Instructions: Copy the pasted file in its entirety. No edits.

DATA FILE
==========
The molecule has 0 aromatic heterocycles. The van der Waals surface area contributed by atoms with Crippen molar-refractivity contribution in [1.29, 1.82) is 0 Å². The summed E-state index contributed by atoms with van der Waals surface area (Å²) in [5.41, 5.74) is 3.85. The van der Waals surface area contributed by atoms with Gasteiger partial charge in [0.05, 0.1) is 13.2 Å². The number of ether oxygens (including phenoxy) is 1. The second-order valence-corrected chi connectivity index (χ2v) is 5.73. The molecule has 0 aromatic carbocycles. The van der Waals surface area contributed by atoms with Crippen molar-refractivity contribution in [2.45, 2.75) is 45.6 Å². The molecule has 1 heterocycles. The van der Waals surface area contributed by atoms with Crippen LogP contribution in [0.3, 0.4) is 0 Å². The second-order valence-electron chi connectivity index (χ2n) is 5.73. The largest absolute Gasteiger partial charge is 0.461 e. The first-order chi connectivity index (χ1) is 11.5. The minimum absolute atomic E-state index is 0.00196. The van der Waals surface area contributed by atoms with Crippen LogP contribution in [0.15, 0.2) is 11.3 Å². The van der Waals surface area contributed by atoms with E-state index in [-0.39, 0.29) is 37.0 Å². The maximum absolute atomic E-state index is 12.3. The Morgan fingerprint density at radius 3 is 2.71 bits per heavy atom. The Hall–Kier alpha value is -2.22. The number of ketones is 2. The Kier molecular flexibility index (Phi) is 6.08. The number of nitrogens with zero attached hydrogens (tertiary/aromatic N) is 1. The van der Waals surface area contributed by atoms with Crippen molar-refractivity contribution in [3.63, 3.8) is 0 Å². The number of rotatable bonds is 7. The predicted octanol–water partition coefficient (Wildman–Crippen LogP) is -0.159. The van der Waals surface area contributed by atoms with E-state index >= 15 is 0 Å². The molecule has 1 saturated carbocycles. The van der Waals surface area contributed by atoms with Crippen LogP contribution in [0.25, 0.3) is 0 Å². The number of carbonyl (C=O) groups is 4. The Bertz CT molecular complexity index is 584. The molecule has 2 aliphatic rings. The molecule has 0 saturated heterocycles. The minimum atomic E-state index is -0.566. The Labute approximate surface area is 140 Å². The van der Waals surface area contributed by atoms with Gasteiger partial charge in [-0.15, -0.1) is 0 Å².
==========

The molecule has 0 aromatic heterocycles. The van der Waals surface area contributed by atoms with Crippen molar-refractivity contribution in [1.29, 1.82) is 0 Å². The summed E-state index contributed by atoms with van der Waals surface area (Å²) in [5.41, 5.74) is 3.85. The van der Waals surface area contributed by atoms with Gasteiger partial charge in [0.05, 0.1) is 13.2 Å². The number of ether oxygens (including phenoxy) is 1. The second-order valence-corrected chi connectivity index (χ2v) is 5.73. The molecule has 0 aromatic carbocycles. The van der Waals surface area contributed by atoms with Crippen molar-refractivity contribution in [2.45, 2.75) is 45.6 Å². The molecule has 1 heterocycles. The van der Waals surface area contributed by atoms with Crippen LogP contribution in [0.3, 0.4) is 0 Å². The second-order valence-electron chi connectivity index (χ2n) is 5.73. The largest absolute Gasteiger partial charge is 0.461 e. The first-order chi connectivity index (χ1) is 11.5. The minimum absolute atomic E-state index is 0.00196. The van der Waals surface area contributed by atoms with Crippen LogP contribution in [0.15, 0.2) is 11.3 Å². The van der Waals surface area contributed by atoms with E-state index in [-0.39, 0.29) is 37.0 Å². The maximum absolute atomic E-state index is 12.3. The Morgan fingerprint density at radius 3 is 2.71 bits per heavy atom. The Hall–Kier alpha value is -2.22. The number of ketones is 2. The Kier molecular flexibility index (Phi) is 6.08. The number of nitrogens with zero attached hydrogens (tertiary/aromatic N) is 1. The van der Waals surface area contributed by atoms with Crippen molar-refractivity contribution in [3.63, 3.8) is 0 Å². The number of rotatable bonds is 7. The predicted octanol–water partition coefficient (Wildman–Crippen LogP) is -0.159. The van der Waals surface area contributed by atoms with E-state index >= 15 is 0 Å². The molecule has 1 saturated carbocycles. The van der Waals surface area contributed by atoms with Crippen LogP contribution in [0.25, 0.3) is 0 Å². The number of carbonyl (C=O) groups is 4. The Bertz CT molecular complexity index is 584. The molecule has 2 aliphatic rings. The molecule has 0 saturated heterocycles. The minimum atomic E-state index is -0.566. The Labute approximate surface area is 140 Å². The van der Waals surface area contributed by atoms with Gasteiger partial charge in [-0.15, -0.1) is 0 Å².